How to increase sales with existing customers

Two sales consultants on a meeting

No matter your company size, there’s always one common goal amongst businesses – to increase revenue. Your first instinct may be to task your sales and marketing team with finding brand new, fresh leads. And while generating more leads is important, you could be missing out on a crucial source of revenue – existing customers.

The sales cycle doesn’t end when you seal the deal. In fact, with a pre-existing relationship and knowledge of your client’s needs, some would argue that selling to an existing customer is easier and less time-consuming than spending time chasing a new and unfamiliar lead. 

Studies suggest that acquiring a new customer is anywhere from five to 25 times more expensive than nurturing an existing one. So, if your business focuses their attention on finding new clients over retaining current ones, it might be time to reframe your strategy. 

Let’s explore all the different ways to increase sales with existing customers to encourage long-lasting relationships and repeat purchases.

1. Cross-sell additional products

Cross-selling is essential to boosting revenue. What is cross-selling? Cross-selling is the action of selling additional products that complement the customer’s initial purchase or a service that they might be interested in based on their buying history. 

I’m sure you’ve received plenty of “Because you liked A, you’re going to love B” emails in your time. This is an example of cross-selling, and a lot of times it’s attempted through email marketing. By segmenting buyers of a particular product on your marketing platform, you’re able to target them correctly and offer products that complement their purchase – products that they might actually want.

If email marketing isn’t an option, training your sales or customer success teams to cross-sell over the phone or during a meeting is the way to go. Listen out for customer’s pain points during conversations and see if any of your products can solve their issues. 

2. Seek upselling opportunities

Upselling is used to encourage a customer to upgrade their purchase to a more expensive version. Say you’re purchasing a new phone, the provider will give you an option to add more memory for an extra cost – this is an example of upselling. When it’s done right, it’s a great way to gain some extra revenue.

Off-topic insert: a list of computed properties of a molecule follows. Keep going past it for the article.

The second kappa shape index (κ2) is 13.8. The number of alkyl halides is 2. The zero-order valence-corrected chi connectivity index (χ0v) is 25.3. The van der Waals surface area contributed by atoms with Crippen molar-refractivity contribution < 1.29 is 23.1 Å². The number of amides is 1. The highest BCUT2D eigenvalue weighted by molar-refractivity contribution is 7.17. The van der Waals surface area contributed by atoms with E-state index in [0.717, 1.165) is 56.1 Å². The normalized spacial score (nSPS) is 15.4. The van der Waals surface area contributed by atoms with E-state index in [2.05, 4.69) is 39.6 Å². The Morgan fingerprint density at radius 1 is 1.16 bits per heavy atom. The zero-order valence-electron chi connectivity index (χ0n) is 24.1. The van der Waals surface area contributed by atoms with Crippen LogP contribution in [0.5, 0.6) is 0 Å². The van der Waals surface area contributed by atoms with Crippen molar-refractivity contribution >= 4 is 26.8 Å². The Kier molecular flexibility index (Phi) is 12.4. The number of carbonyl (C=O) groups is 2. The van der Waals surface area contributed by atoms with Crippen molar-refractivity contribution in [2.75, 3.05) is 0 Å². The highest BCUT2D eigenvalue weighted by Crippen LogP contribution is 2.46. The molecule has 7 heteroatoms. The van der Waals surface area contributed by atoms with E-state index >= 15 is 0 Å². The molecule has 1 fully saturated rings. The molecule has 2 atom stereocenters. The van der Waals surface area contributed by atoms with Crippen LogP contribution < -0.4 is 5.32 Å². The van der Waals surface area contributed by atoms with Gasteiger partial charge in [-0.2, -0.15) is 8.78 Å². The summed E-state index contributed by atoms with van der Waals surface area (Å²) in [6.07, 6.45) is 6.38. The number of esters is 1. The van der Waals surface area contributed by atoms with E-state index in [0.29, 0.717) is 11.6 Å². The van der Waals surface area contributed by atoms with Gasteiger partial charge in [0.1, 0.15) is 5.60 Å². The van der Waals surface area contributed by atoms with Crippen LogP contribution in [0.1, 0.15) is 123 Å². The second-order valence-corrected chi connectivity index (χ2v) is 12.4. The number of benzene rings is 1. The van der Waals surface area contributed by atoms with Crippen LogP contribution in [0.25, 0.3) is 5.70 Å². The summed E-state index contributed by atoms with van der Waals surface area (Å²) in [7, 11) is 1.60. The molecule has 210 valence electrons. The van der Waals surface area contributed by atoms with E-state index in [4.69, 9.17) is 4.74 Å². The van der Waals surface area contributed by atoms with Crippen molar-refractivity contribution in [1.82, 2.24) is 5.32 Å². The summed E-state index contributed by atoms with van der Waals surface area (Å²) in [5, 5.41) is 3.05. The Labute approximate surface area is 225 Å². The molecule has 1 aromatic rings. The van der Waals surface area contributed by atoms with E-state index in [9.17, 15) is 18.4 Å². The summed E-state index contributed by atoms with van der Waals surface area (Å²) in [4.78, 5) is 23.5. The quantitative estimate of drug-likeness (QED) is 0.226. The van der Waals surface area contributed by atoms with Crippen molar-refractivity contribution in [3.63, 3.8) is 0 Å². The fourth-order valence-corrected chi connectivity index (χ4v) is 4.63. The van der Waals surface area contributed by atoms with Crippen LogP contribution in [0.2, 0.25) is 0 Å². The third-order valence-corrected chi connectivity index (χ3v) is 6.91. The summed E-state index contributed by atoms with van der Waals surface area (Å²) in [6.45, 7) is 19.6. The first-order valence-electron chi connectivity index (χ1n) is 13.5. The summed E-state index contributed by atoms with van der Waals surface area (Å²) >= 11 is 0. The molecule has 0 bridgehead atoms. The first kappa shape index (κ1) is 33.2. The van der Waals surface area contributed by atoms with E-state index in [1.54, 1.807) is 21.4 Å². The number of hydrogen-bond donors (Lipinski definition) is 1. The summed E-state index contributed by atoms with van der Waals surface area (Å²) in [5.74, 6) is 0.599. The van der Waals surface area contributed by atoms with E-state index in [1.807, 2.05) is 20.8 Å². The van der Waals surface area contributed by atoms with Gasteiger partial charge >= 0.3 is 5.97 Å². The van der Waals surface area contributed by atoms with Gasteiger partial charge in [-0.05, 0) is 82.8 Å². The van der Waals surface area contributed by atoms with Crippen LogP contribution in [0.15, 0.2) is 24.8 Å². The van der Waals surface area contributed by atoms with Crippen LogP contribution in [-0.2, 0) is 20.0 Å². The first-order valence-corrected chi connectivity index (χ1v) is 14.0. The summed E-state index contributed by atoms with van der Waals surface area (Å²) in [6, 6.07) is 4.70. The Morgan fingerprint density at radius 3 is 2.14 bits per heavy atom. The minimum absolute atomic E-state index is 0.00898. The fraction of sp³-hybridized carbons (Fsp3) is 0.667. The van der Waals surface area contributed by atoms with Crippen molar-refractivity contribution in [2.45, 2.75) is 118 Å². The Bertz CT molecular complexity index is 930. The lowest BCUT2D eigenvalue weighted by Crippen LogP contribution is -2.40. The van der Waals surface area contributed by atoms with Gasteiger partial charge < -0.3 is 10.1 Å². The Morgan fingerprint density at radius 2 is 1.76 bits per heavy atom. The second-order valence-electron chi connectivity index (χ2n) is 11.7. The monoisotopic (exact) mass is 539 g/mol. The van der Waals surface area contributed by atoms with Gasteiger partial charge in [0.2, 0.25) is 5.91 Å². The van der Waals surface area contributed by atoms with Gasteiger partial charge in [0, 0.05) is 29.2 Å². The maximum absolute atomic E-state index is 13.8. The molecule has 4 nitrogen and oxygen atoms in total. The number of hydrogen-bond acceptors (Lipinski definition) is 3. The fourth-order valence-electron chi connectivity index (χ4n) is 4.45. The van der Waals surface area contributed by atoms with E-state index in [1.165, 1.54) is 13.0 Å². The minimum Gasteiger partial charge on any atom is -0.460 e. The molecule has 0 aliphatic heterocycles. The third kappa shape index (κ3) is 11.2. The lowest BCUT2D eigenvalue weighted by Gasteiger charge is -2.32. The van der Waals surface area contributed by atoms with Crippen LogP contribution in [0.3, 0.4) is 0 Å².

When it comes to upselling to existing customers, you’re offering them a more advanced version of a product they’ve already purchased, so you need to offer upgrades that aren’t worth missing. Market the upgrade with a limited time discount, so they’re more likely to be tempted due by reduced prices. Or, if you’re an SaaS provider, give them a free trial to test out the enhanced version of your software so that they can see the benefits for themselves.

3. Stay in contact after the sale

Once a deal is closed, your first thought might be to move on to the next customer. But your contact with your newest buyer shouldn’t end there. Setting up a programme or a routine to stay in contact with existing customers is essential to developing long-lasting relationships. 

Individuals remember one-of-a-kind customer service and will stick to what they know if it’s working for them. To help with your service efforts, invest in a fully functional CRM to keep track of your clients and any incoming support cases. With systems like Sugar, you’re able to notify certain members of your team to contact a customer that hasn’t been spoken to in a while – keeping the conversation going.

4. Measure your customer churn rate

If you’re unfamiliar with the term, customer churn rate measures the percentage of customers that end their relationship with your company within a particular period. Customer churn rate varies from business to business and can be higher or lower depending on the services you provide.

If you’ve never dived into your churn rate, now might be a good time to start analysing. If you find that you’re regularly losing customers within a short time period, there might be a problem with your customer retention and the services you provide. Some businesses need to measure this rate more than others, especially companies that deal with subscriptions, renewals and memberships.

Once you know why your customers aren’t committing to your business in the long-term, you can make informed decisions to improve your products and customer service processes.

5. Invest in AI-powered sales tools

You don’t have to do everything yourself! There are beneficial sales tools out there to help your team know what to sell and when. With the rise of AI, comes predictive insights that save you time-consuming research and help you close the deal quicker.

Platforms like sales-i exist to help you increase sales with existing customers by delving deep into customer’s buying habits and see your missed and potential opportunities. Sales-i tells you what your customer has purchased, and what they could be interested in purchasing with a percentage of likeliness, helping your team target the right customers.

Interested in increasing your sales with existing customers? Explore our selection of sales and customer service tools to help you retain long-lasting relationships. 

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